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5 of 8 people found the following review helpful
5.0 out of 5 stars a talent for writing history, 28 Oct 2007
By 
Amy Bell "bella" (canada) - See all my reviews
(REAL NAME)   
This is a fantastic book. The subject matter, counter-culture in the 60s, has been done before, but Peter Doggett uses his considerable writing skills to masterfully weave the big history of political events in with the smaller biographical details of musicians lives. He obviously loves his subject matter, and that passion really comes across in the writing. A must read for anyone interested in music, politics, or the 60s.
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1 of 2 people found the following review helpful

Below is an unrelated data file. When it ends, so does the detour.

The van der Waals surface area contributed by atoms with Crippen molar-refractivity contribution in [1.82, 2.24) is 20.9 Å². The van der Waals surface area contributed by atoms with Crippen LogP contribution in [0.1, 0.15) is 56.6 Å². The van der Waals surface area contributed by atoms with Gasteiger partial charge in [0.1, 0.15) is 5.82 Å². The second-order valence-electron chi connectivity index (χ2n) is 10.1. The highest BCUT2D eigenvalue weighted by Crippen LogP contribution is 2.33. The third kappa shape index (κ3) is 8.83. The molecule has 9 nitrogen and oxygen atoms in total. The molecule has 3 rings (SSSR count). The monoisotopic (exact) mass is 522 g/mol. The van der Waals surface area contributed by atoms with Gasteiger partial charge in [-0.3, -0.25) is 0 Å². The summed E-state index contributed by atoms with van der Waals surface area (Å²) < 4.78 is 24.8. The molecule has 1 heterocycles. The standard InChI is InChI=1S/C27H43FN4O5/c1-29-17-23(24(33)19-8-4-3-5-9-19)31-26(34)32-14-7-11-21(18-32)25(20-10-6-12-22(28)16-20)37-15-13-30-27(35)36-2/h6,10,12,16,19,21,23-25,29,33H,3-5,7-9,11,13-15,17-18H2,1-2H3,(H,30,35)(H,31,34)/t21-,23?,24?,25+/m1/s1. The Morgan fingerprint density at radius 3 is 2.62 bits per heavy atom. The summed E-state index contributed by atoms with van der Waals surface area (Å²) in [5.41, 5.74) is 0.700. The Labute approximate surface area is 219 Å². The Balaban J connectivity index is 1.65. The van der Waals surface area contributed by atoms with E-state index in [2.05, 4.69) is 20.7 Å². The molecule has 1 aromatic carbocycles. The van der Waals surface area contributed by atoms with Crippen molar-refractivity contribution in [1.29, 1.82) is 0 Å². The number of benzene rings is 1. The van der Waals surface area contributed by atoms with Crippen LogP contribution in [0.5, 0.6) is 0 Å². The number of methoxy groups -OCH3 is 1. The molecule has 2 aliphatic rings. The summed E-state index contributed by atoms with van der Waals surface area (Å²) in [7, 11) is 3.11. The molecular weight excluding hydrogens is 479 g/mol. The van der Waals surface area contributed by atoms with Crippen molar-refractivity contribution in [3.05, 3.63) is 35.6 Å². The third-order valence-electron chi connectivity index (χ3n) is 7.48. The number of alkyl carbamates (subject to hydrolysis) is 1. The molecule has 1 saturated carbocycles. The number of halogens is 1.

5.0 out of 5 stars Fascinating, 18 July 2008
This book proved to be a fascinating read, and cleared up many misconceptions I have had about the sixties/early seventies. I'm still trying to get my head around the demise of all the main protagonists, and feel that Doggett's portrayal of them was both sympathetic and realistic.
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8 of 14 people found the following review helpful
1.0 out of 5 stars Amateurish, 12 Feb 2008
By 
I really, really wanted to like this book. It focuses on a vital period in our recent cultural and political history, and promises much in its tale of the relationship between the counterculture, rock music and oppositional politics. The book, however, is failed by Doggett's limitations as a historian. Not once does he explain what his argument is. It seems that he is convinced that rock music was a viable force for change in the late 1960s but never does he explain in depth how music influenced the wider political scene; nor does he offer concrete evidence or theory with which to back himself up.